title: The Creeping Flesh function popUp(URL,NAME) { amznwin=window.open(URL,NAME,'location=yes,scrollbars=yes,status=yes,toolbar=yes,resizable=yes,width=380,height=450,screenX=10,screenY=10,top=10,left=10'); amznwin.focus();} document.open(); document.write(""); document.close(); studio: Columbia Pictures MPAA rating: PG starring: Christopher Lee, Peter Cushing, Lorna Heilbron, George Benson, Kenneth J. Warren, Duncan Lamont, Michael Ripper, Harry Locke. director: Freddie Francis film release year: 1973 DVD release year: 2004 film rating: Two Stars sound/picture rating: Three-and-a-Half Stars reviewed by: Bill Warren By the early 1970s, the great boom in British horror movies that started in the late 1950s and thundered along through the 1960s was running out of steam; “The Creeping Flesh” is a last gasp. Like many of the best British horror movies of this period, and a few of the worst, the movie costars Peter Cushing and Christopher Lee. However, by this time, Lee seems to have been regarded the bigger appeal, as he is given top billing, even though both Cushing and Lorna Heilbron have larger roles. The movie was directed by Freddie Francis; he’s one of the greatest cinematographers in movie history, but what he really wanted to do was direct. Unfortunately, ...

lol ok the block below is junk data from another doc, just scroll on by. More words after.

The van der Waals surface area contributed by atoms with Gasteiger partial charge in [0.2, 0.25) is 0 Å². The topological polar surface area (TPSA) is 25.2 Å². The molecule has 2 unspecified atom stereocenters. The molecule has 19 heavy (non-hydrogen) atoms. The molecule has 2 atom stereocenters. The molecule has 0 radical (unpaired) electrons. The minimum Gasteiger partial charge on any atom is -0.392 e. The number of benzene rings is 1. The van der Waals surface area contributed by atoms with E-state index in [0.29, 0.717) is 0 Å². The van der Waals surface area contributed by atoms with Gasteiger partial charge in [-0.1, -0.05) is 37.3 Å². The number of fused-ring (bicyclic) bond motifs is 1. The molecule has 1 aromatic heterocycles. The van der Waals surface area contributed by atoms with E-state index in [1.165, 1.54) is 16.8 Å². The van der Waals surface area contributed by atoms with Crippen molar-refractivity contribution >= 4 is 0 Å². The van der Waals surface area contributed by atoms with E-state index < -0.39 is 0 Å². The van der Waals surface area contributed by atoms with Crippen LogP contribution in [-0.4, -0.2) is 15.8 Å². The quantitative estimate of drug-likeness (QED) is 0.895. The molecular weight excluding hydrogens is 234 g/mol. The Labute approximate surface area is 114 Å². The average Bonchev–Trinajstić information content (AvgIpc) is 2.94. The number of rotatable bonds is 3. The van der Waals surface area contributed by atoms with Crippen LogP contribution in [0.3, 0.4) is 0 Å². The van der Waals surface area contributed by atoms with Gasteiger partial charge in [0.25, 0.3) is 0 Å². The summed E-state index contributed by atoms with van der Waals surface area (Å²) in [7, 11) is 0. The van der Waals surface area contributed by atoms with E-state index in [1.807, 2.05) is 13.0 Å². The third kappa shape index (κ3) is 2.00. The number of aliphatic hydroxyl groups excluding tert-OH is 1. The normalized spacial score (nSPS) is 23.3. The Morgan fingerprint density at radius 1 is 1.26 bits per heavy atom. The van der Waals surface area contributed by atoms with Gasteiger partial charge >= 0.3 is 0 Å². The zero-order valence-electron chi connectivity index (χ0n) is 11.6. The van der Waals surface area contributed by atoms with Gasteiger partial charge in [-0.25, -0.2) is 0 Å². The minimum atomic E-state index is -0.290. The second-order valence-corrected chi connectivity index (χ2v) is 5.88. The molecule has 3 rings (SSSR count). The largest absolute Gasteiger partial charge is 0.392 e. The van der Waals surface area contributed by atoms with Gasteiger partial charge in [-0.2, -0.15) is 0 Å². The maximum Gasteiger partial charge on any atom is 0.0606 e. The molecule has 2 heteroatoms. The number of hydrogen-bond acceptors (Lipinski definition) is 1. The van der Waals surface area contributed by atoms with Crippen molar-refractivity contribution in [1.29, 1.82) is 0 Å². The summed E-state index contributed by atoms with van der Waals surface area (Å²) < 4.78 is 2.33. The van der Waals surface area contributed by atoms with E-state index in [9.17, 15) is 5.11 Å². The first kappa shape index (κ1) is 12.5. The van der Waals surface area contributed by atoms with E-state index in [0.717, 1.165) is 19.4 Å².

Tuesday, 01 June 2004 |  Written by Mel Odom  |